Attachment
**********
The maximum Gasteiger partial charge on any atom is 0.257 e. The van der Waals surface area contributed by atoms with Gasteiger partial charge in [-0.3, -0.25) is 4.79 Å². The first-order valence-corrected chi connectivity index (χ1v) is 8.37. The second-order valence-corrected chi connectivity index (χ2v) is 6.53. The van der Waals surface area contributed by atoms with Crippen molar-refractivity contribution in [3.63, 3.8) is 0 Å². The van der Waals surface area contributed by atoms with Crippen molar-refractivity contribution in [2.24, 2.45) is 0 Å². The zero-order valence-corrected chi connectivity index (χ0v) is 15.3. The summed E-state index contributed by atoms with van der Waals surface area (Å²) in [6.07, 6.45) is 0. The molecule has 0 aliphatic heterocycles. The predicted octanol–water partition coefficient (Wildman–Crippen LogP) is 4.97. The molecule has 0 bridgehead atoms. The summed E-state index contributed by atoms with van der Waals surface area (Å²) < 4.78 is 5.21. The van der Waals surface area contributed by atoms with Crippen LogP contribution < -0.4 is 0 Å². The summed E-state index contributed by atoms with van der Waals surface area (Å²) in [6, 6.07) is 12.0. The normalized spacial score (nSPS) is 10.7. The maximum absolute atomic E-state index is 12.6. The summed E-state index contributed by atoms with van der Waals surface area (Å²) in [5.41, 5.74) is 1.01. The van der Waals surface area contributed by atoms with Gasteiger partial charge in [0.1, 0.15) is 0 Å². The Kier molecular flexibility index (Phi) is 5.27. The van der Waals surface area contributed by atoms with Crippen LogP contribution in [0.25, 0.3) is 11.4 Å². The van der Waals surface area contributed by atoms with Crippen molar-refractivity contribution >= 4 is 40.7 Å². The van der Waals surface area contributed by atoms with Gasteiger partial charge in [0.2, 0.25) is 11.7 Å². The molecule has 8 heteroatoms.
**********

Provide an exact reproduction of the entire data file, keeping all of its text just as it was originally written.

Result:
The maximum Gasteiger partial charge on any atom is 0.257 e. The van der Waals surface area contributed by atoms with Gasteiger partial charge in [-0.3, -0.25) is 4.79 Å². The first-order valence-corrected chi connectivity index (χ1v) is 8.37. The second-order valence-corrected chi connectivity index (χ2v) is 6.53. The van der Waals surface area contributed by atoms with Crippen molar-refractivity contribution in [3.63, 3.8) is 0 Å². The van der Waals surface area contributed by atoms with Crippen molar-refractivity contribution in [2.24, 2.45) is 0 Å². The zero-order valence-corrected chi connectivity index (χ0v) is 15.3. The summed E-state index contributed by atoms with van der Waals surface area (Å²) in [6.07, 6.45) is 0. The molecule has 0 aliphatic heterocycles. The predicted octanol–water partition coefficient (Wildman–Crippen LogP) is 4.97. The molecule has 0 bridgehead atoms. The summed E-state index contributed by atoms with van der Waals surface area (Å²) < 4.78 is 5.21. The van der Waals surface area contributed by atoms with Crippen LogP contribution < -0.4 is 0 Å². The summed E-state index contributed by atoms with van der Waals surface area (Å²) in [6, 6.07) is 12.0. The normalized spacial score (nSPS) is 10.7. The maximum absolute atomic E-state index is 12.6. The summed E-state index contributed by atoms with van der Waals surface area (Å²) in [5.41, 5.74) is 1.01. The van der Waals surface area contributed by atoms with Gasteiger partial charge in [0.1, 0.15) is 0 Å². The Kier molecular flexibility index (Phi) is 5.27. The van der Waals surface area contributed by atoms with Crippen LogP contribution in [0.25, 0.3) is 11.4 Å². The van der Waals surface area contributed by atoms with Crippen molar-refractivity contribution >= 4 is 40.7 Å². The van der Waals surface area contributed by atoms with Gasteiger partial charge in [0.2, 0.25) is 11.7 Å². The molecule has 8 heteroatoms.